You choose an amount you can afford to save from £20-£200 a month. When you sign up, you get a loan for 12 months' worth of your chosen amount which buys a Loqbox – a sort of digital voucher – upfront. You then 'repay' your chosen amount each month. In actual fact, your cash builds up in a ring-fenced Lloyds savings account, and you get it all back at the end of the 12 months.

As you're effectively repaying a loan, your monthly payments are reported to all three credit reference agencies, which Loqbox says should help build your history. You can also get your savings back whenever you want penalty-free by 'unlocking' your Loqbox.

At the end of the 12 months – or before if you choose to unlock earlier – you'll be given the option of opening a new account, eg, a savings account or ISA, with one of Loqbox's partners (or if you're not eligible for any of them you can just get your money back).

Need-to-knows
  • Loqbox is a credit broker that will liaise on your behalf with DDC Financial Solutions Ltd, which provides the finance.
  • Never miss a monthly payment. Doing this would leave you in a worse position than not getting the 'loan' and doing nothing. If you can't afford to continue saving, you can cancel your agreement and get your money back.
  • You won't earn any interest on money saved with Loqbox.
  • No credit check is needed, but your identity will be checked.

Application fee: None
Monthly fee: None – but you must repay £20-£200/mth
Payment: Monthly direct debit

  • The idea is that DDC Financial Solutions Ltd provides you with an interest-free loan, which'll show up on your credit record as a loan at the beginning of the year. Your monthly savings then go toward paying off that loan, and each month your credit record will show that.

    So, at the end of the year, you'll have a fully repaid loan and hopefully an improved credit score, and then you get all the money you've saved back.

    We asked the three credit reference agencies that your monthly payments are reported to, and while they wouldn't comment on individual products, Experian told us that in the medium to long term taking out and successfully repaying a loan should have a positive impact, especially if you've little or poor credit history.

    Be aware that in the short term though, your credit score could fall as you have a new account with an outstanding balance. For more, see our Credit Scores guide.

  • If you can afford to save at least £20/mth for a year, it's a good way to try to improve your credit by having a fully repaid loan agreement. This should make you a more attractive customer to many companies, hopefully meaning you can apply for better credit card and loan deals.

  • Your payments will be reported to Equifax, Experian and Callcredit.

Go straight to the lender

APPLY*

Pay £70 to be reported as a good payer

Make no bones about it – for your £70 the main thing you get is Credit Improver* telling all three credit agencies you've met repayments on time to help your score. So it certainly isn't for everyone. You pay a £14.99 upfront fee and then £4.99 monthly for 11 months (£69.88 for one year).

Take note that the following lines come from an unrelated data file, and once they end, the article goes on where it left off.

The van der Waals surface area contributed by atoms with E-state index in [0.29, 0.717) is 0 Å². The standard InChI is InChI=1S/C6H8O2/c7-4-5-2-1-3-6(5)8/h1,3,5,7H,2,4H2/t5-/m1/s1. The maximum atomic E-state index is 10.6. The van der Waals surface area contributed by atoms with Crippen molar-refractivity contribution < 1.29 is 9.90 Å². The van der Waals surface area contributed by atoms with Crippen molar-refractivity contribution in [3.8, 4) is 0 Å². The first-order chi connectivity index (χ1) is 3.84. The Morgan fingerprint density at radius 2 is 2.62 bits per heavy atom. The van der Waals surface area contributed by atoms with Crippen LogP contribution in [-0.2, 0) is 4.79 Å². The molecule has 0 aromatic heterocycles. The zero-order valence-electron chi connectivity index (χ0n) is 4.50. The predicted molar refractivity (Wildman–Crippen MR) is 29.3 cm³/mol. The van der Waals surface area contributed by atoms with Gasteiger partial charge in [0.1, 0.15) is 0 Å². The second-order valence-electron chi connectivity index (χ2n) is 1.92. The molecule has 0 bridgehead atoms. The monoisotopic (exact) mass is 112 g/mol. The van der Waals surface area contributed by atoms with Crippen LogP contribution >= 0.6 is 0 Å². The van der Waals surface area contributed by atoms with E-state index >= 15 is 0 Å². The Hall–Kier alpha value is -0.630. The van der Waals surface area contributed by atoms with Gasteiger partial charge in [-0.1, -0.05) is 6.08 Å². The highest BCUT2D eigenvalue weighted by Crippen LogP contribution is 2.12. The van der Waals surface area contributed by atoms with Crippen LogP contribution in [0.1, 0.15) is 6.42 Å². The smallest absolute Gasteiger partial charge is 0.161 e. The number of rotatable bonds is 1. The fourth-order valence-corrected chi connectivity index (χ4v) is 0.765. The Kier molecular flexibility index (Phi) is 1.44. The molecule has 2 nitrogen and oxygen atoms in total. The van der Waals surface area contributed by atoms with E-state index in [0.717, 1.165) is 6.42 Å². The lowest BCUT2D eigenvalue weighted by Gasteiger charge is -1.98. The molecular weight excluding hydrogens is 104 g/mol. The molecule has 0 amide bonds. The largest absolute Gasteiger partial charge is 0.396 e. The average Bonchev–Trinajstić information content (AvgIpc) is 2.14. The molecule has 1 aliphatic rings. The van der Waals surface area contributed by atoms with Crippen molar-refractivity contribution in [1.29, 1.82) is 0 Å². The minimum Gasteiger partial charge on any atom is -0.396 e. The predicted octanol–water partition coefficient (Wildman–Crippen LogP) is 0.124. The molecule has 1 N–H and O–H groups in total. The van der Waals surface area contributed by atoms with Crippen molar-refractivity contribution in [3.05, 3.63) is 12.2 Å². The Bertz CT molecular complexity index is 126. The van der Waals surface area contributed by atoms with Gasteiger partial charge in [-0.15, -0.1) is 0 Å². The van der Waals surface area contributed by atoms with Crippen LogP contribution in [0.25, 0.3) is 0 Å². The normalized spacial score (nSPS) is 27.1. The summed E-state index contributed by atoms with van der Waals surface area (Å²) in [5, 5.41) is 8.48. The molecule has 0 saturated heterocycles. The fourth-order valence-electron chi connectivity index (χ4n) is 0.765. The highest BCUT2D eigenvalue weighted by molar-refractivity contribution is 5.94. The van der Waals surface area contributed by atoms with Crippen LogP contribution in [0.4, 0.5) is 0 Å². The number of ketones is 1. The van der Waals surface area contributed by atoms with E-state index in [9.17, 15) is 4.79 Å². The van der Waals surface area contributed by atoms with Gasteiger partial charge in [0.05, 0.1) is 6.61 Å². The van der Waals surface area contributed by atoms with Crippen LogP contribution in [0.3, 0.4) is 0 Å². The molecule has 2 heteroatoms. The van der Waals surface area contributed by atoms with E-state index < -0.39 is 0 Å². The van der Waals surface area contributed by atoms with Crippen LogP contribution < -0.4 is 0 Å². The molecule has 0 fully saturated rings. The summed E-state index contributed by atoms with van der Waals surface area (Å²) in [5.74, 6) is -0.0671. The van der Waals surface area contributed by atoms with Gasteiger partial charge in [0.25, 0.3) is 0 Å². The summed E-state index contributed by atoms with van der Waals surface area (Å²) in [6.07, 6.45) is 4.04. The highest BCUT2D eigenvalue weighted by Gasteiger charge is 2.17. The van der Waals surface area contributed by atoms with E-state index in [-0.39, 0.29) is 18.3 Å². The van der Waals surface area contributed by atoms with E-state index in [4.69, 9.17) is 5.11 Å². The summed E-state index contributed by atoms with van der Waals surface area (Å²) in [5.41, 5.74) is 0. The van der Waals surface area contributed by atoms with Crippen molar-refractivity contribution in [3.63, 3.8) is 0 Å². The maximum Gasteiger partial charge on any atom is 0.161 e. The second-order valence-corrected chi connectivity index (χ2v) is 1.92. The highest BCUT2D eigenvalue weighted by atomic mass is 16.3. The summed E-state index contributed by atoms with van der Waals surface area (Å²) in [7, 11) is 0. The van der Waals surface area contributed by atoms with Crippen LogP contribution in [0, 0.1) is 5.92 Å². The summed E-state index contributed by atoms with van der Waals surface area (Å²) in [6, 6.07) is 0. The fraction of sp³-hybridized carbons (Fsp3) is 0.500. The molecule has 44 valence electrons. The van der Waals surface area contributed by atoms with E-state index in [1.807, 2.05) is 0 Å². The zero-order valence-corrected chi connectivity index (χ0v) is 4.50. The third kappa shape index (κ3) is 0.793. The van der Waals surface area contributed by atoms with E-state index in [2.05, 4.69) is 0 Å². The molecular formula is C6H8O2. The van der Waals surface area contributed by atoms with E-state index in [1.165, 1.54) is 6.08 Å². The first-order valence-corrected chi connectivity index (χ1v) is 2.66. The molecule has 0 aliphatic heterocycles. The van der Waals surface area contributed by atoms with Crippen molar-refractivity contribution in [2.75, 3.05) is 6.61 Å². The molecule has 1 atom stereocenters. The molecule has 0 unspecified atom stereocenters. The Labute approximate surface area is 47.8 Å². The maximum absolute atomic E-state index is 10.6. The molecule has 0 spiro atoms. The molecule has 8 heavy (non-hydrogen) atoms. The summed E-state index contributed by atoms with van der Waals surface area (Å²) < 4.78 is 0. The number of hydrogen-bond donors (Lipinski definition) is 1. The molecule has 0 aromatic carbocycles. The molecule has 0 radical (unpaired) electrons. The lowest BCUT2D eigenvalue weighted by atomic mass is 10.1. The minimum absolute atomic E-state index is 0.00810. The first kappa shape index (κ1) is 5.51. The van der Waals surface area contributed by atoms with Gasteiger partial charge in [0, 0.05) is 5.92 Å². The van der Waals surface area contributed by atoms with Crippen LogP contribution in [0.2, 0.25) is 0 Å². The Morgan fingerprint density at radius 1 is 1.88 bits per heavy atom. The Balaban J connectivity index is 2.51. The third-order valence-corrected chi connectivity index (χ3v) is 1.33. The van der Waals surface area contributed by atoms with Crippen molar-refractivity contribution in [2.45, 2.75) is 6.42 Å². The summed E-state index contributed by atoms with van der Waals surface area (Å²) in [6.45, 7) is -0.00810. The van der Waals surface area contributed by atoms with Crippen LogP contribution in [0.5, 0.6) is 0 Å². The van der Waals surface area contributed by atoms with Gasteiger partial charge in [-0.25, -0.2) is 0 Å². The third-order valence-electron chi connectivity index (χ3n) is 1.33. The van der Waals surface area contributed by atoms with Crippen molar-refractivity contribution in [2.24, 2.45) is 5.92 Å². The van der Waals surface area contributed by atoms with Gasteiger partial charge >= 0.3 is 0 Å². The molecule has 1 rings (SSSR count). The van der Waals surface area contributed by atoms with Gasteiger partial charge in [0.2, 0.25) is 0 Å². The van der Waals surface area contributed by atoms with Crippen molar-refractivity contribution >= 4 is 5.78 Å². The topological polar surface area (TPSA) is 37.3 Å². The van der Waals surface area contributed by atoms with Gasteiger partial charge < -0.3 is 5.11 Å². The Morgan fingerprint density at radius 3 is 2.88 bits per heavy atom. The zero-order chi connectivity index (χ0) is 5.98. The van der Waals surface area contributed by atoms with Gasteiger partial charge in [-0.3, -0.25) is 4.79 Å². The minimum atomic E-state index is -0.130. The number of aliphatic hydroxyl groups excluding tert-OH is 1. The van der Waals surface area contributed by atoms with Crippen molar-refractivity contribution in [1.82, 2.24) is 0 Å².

However, because the amount you're paying back is so small and for such a short period of time, it's hard to quantify how much of a positive effect using this product would have in comparison with waiting for a year before applying for credit.

Credit Improver also offers a more expensive 'Guaranteed' product for a £14.99 upfront fee and then £9.99 monthly (£124.88 for one year). This may be more effective as it's a larger amount, and it also comes with the promise of your money back if your credit score doesn't improve, but there are really stringent conditions attached – though they're designed to improve your credit score anyway. We've no feedback as it's a new product, so let us know if you use it.

Need-to-knows
  • Credit Improver is a credit broker that will liaise on your behalf with DDC Financial Solutions Ltd, which provides the finance.
  • There are two packages: 'Standard' (£4.99/month) and 'Guaranteed' (£9.99/month), which you can take out from one to three years.
  • With the Guaranteed package you're promised an improved credit score or a full refund, so long as you meet certain stringent criteria, so only go for this if you think you can fulfil these.
  • Never miss a monthly payment. Doing this would leave you in a worse position than not getting the package and doing nothing.
  • No credit check is needed, but your identity will be checked.
  • However, you can't be rejected, so if you think the cost is worth it, it could help you improve a poor credit score.

Application fee: £14.99
Monthly fee: £4.99/£9.99
Payment: Recurring debit card payment

  • The idea is that DDC Financial Solutions Ltd provides you with an interest-free 'loan' of £69.88 (for the most basic package), which'll show up on your credit record as a loan at the beginning of the year. Your £4.99 monthly payments then go toward paying off that loan, and each month your credit record will show that. So, at the end of the year, you'll have a fully repaid loan, and hopefully an improved credit score.

  • Well, it's an expensive way to improve your credit, but after 12 payments, it should show on your credit history as a fully repaid loan agreement. This should make you a more attractive customer to many companies, hopefully meaning you can apply for better credit card and loan deals.

    But there is an alternative. The further in the past your credit problems are, the better the options available to you. Instead of getting this expensive loan option, you could wait for the year, and then the cards above should be open to you.